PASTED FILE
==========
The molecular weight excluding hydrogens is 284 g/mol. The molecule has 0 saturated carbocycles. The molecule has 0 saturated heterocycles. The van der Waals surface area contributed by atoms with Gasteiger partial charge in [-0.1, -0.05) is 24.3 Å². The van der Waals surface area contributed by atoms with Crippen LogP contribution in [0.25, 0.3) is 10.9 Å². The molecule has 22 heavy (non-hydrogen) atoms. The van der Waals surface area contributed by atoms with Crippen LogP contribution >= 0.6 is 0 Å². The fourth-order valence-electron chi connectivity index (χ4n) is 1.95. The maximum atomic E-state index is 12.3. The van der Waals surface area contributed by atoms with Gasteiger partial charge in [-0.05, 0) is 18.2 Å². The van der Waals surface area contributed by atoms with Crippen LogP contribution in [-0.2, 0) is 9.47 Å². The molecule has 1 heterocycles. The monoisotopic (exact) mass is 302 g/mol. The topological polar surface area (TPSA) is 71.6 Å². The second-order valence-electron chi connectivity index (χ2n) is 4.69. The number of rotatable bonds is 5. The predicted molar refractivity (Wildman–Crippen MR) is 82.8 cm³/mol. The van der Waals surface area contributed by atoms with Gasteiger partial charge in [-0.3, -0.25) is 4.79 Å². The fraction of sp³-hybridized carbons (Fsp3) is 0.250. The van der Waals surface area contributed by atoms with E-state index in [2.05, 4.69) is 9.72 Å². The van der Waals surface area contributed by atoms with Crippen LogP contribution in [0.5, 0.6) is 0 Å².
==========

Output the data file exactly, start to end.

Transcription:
The molecular weight excluding hydrogens is 284 g/mol. The molecule has 0 saturated carbocycles. The molecule has 0 saturated heterocycles. The van der Waals surface area contributed by atoms with Gasteiger partial charge in [-0.1, -0.05) is 24.3 Å². The van der Waals surface area contributed by atoms with Crippen LogP contribution in [0.25, 0.3) is 10.9 Å². The molecule has 22 heavy (non-hydrogen) atoms. The van der Waals surface area contributed by atoms with Crippen LogP contribution >= 0.6 is 0 Å². The fourth-order valence-electron chi connectivity index (χ4n) is 1.95. The maximum atomic E-state index is 12.3. The van der Waals surface area contributed by atoms with Gasteiger partial charge in [-0.05, 0) is 18.2 Å². The van der Waals surface area contributed by atoms with Crippen LogP contribution in [-0.2, 0) is 9.47 Å². The molecule has 1 heterocycles. The monoisotopic (exact) mass is 302 g/mol. The topological polar surface area (TPSA) is 71.6 Å². The second-order valence-electron chi connectivity index (χ2n) is 4.69. The number of rotatable bonds is 5. The predicted molar refractivity (Wildman–Crippen MR) is 82.8 cm³/mol. The van der Waals surface area contributed by atoms with Gasteiger partial charge in [-0.3, -0.25) is 4.79 Å². The fraction of sp³-hybridized carbons (Fsp3) is 0.250. The van der Waals surface area contributed by atoms with E-state index in [2.05, 4.69) is 9.72 Å². The van der Waals surface area contributed by atoms with Crippen LogP contribution in [0.5, 0.6) is 0 Å².